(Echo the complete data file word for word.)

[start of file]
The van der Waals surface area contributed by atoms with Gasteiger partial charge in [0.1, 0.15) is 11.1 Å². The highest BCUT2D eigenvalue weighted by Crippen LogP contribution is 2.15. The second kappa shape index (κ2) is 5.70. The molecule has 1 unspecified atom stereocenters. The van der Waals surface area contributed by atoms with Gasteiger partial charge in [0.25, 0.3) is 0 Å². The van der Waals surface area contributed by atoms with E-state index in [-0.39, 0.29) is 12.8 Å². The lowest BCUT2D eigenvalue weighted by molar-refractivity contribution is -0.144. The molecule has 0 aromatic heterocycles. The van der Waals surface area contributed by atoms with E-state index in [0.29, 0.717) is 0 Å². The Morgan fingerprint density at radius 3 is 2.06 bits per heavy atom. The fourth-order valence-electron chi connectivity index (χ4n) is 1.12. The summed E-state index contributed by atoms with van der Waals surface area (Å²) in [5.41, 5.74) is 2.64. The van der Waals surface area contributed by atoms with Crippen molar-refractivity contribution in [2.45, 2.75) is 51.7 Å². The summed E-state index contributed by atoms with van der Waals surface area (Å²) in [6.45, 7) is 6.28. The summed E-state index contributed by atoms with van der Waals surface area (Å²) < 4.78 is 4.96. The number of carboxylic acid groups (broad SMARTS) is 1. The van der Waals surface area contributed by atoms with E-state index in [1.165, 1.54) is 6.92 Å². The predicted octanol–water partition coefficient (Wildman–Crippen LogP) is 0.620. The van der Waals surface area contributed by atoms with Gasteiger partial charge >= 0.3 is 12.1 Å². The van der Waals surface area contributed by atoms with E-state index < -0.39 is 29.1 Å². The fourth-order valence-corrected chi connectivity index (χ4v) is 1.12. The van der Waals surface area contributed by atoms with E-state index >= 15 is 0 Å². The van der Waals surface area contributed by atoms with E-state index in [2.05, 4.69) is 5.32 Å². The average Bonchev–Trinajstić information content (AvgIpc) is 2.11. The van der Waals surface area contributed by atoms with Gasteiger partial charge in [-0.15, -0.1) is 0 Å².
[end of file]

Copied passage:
The van der Waals surface area contributed by atoms with Gasteiger partial charge in [0.1, 0.15) is 11.1 Å². The highest BCUT2D eigenvalue weighted by Crippen LogP contribution is 2.15. The second kappa shape index (κ2) is 5.70. The molecule has 1 unspecified atom stereocenters. The van der Waals surface area contributed by atoms with Gasteiger partial charge in [0.25, 0.3) is 0 Å². The van der Waals surface area contributed by atoms with E-state index in [-0.39, 0.29) is 12.8 Å². The lowest BCUT2D eigenvalue weighted by molar-refractivity contribution is -0.144. The molecule has 0 aromatic heterocycles. The van der Waals surface area contributed by atoms with E-state index in [0.29, 0.717) is 0 Å². The Morgan fingerprint density at radius 3 is 2.06 bits per heavy atom. The fourth-order valence-electron chi connectivity index (χ4n) is 1.12. The summed E-state index contributed by atoms with van der Waals surface area (Å²) in [5.41, 5.74) is 2.64. The van der Waals surface area contributed by atoms with Crippen molar-refractivity contribution in [2.45, 2.75) is 51.7 Å². The summed E-state index contributed by atoms with van der Waals surface area (Å²) in [6.45, 7) is 6.28. The summed E-state index contributed by atoms with van der Waals surface area (Å²) < 4.78 is 4.96. The number of carboxylic acid groups (broad SMARTS) is 1. The van der Waals surface area contributed by atoms with E-state index in [1.165, 1.54) is 6.92 Å². The predicted octanol–water partition coefficient (Wildman–Crippen LogP) is 0.620. The van der Waals surface area contributed by atoms with Gasteiger partial charge >= 0.3 is 12.1 Å². The van der Waals surface area contributed by atoms with E-state index < -0.39 is 29.1 Å². The fourth-order valence-corrected chi connectivity index (χ4v) is 1.12. The van der Waals surface area contributed by atoms with E-state index >= 15 is 0 Å². The van der Waals surface area contributed by atoms with E-state index in [2.05, 4.69) is 5.32 Å². The average Bonchev–Trinajstić information content (AvgIpc) is 2.11. The van der Waals surface area contributed by atoms with Gasteiger partial charge in [-0.15, -0.1) is 0 Å².